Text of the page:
Monitor Lizard Strolls Through Buangkok, Seen At HDB Carpark Stairwell After Messing Up Pre-School Garden
While we might be having a tough 2020 so far, Singapore’s wildlife seems to be having a field day out and about.
Not only have been seen out in the wild, they’ve also been hanging out in places that are usually frequented by humans.
Take this huge monitor lizard that was seen roaming around Buangkok.
A netizen shared its adventures in a Facebook post on Tuesday (13 Oct).
Soon after, personnel from the Animal Concerns Research Education Society (ACRES) arrived to rescue the monitor lizard and relocate it.
Monitor lizard 1st seen in front of pre-school
The large monitor lizard was first seen in front of kindergarten My First Skool at Buangkok Edgeview.
It scurried through the school’s garden, causing pots to fall in its wake.
Spotted at HDB carpark stairwell
Later, the monitor lizard made a second appearance at 997 Buangkok Crescent, a multi-storey carpark.
The large animal appeared frightened as it hid at the bottom of the stairwell.
The resident guessed that the monitor lizard wandered over from the nearby Kampong Buangkok, just a short 550m away from the HDB estate.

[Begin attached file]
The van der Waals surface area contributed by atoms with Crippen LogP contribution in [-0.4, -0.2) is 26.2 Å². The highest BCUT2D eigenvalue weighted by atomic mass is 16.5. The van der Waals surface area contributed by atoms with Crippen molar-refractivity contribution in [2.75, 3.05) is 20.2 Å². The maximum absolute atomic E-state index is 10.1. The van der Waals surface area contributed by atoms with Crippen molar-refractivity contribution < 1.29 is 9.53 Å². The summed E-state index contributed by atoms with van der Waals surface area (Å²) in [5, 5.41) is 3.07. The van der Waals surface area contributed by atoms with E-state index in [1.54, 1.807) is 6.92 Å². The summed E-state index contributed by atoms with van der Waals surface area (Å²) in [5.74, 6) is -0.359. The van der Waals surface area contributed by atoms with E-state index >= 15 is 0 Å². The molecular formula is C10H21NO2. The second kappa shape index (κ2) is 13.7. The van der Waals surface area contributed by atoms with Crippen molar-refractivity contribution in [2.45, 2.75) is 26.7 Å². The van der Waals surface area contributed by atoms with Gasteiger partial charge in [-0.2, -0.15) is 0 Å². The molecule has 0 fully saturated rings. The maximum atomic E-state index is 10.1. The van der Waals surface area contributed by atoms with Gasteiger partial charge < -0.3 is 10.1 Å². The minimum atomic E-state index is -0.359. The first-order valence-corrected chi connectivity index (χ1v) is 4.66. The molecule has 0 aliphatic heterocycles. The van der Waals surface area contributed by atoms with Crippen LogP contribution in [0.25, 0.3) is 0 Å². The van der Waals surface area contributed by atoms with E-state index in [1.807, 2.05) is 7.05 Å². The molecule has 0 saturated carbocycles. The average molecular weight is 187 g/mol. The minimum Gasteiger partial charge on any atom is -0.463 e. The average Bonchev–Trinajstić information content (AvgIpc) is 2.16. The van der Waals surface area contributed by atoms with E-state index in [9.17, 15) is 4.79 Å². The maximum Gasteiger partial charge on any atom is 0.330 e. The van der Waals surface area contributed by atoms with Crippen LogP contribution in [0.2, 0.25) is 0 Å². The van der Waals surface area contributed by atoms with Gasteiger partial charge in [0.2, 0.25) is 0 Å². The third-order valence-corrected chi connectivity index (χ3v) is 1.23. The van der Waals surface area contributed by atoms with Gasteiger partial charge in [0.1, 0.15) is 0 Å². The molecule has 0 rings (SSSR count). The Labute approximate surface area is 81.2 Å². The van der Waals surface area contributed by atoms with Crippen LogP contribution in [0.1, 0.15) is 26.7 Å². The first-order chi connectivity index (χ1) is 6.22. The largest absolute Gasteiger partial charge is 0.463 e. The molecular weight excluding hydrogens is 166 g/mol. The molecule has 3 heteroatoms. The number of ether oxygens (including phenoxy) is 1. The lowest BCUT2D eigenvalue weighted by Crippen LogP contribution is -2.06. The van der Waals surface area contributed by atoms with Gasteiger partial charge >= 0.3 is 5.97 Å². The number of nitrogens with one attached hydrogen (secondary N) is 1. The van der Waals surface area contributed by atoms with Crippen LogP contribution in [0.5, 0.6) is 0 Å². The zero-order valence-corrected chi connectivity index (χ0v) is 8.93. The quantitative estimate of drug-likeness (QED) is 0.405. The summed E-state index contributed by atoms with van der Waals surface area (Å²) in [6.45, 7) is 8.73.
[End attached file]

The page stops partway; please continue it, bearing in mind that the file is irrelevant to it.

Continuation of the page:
Rescued by ACRES personnel
The National Parks Board (NParks) wa notified about the monitor lizard’s presence, and referred the case to wildlife rescue group ACRES for extraction, reported AsiaOne.
ACRES volunteers and police officers soon arrived at the scene.
The ACRES personnel quickly sprung into action as they tried to coax the monitor lizard into a cage.
They acted with great patience and professionalism as the monitor lizard took its time to move.
Eventually, they managed to secure the monitor lizard in the cage.
From the videos shared, the whole process appeared to have taken them more than 12 minutes.
Watch the rescue mission here:
Don’t be alarmed if you encounter a monitor lizard
According to AsiaOne, an ACRES deputy chief executive Kalai Vanan identified the creature as a water monitor lizard — a common sight in Singapore, usually found close to greenery and water bodies like canals.
NParks advised the public not to be alarmed if they encounter monitor lizards, as they’re shy creatures and won’t attack unless provoked.
Observing them from afar is fine, but don’t try to touch, chase, or corner them.
While monitor lizards are venomous, their venom isn’t fatal to humans. However, if bitten, do seek immediate medical attention as there could be bacterial infection.
Living harmoniously with wildlife
While a monitor lizard might creep some out, it’s always nice to be reminded that Singapore has wildlife, and we should live harmoniously with them.
Kudos to the ACRES officers for rescuing the monitor lizard peacefully, and we hope the public won’t be overly alarmed when they see wildlife.
Hopefully, the monior lizard returns to its rightful home unharmed.
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